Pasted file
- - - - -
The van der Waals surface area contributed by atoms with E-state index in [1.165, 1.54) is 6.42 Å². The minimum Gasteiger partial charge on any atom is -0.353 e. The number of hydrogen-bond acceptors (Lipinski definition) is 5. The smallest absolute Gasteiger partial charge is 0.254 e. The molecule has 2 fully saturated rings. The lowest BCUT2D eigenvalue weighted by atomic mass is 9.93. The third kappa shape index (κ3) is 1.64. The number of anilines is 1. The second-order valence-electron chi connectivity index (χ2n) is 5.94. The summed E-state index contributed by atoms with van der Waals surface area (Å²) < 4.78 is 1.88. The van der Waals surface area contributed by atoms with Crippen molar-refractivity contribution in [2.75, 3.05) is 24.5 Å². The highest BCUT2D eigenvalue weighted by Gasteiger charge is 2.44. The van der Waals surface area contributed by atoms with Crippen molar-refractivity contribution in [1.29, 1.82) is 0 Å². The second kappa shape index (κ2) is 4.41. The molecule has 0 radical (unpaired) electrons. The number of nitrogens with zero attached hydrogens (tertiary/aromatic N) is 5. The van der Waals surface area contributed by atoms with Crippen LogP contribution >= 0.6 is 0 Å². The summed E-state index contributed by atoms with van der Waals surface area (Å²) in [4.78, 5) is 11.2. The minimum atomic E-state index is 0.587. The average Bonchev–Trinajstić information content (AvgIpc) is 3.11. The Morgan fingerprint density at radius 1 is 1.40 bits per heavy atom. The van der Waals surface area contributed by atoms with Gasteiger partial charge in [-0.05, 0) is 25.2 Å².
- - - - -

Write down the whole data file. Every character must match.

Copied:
The van der Waals surface area contributed by atoms with E-state index in [1.165, 1.54) is 6.42 Å². The minimum Gasteiger partial charge on any atom is -0.353 e. The number of hydrogen-bond acceptors (Lipinski definition) is 5. The smallest absolute Gasteiger partial charge is 0.254 e. The molecule has 2 fully saturated rings. The lowest BCUT2D eigenvalue weighted by atomic mass is 9.93. The third kappa shape index (κ3) is 1.64. The number of anilines is 1. The second-order valence-electron chi connectivity index (χ2n) is 5.94. The summed E-state index contributed by atoms with van der Waals surface area (Å²) < 4.78 is 1.88. The van der Waals surface area contributed by atoms with Crippen molar-refractivity contribution in [2.75, 3.05) is 24.5 Å². The highest BCUT2D eigenvalue weighted by Gasteiger charge is 2.44. The van der Waals surface area contributed by atoms with Crippen molar-refractivity contribution in [1.29, 1.82) is 0 Å². The second kappa shape index (κ2) is 4.41. The molecule has 0 radical (unpaired) electrons. The number of nitrogens with zero attached hydrogens (tertiary/aromatic N) is 5. The van der Waals surface area contributed by atoms with Crippen LogP contribution >= 0.6 is 0 Å². The summed E-state index contributed by atoms with van der Waals surface area (Å²) in [4.78, 5) is 11.2. The minimum atomic E-state index is 0.587. The average Bonchev–Trinajstić information content (AvgIpc) is 3.11. The Morgan fingerprint density at radius 1 is 1.40 bits per heavy atom. The van der Waals surface area contributed by atoms with Gasteiger partial charge in [-0.05, 0) is 25.2 Å².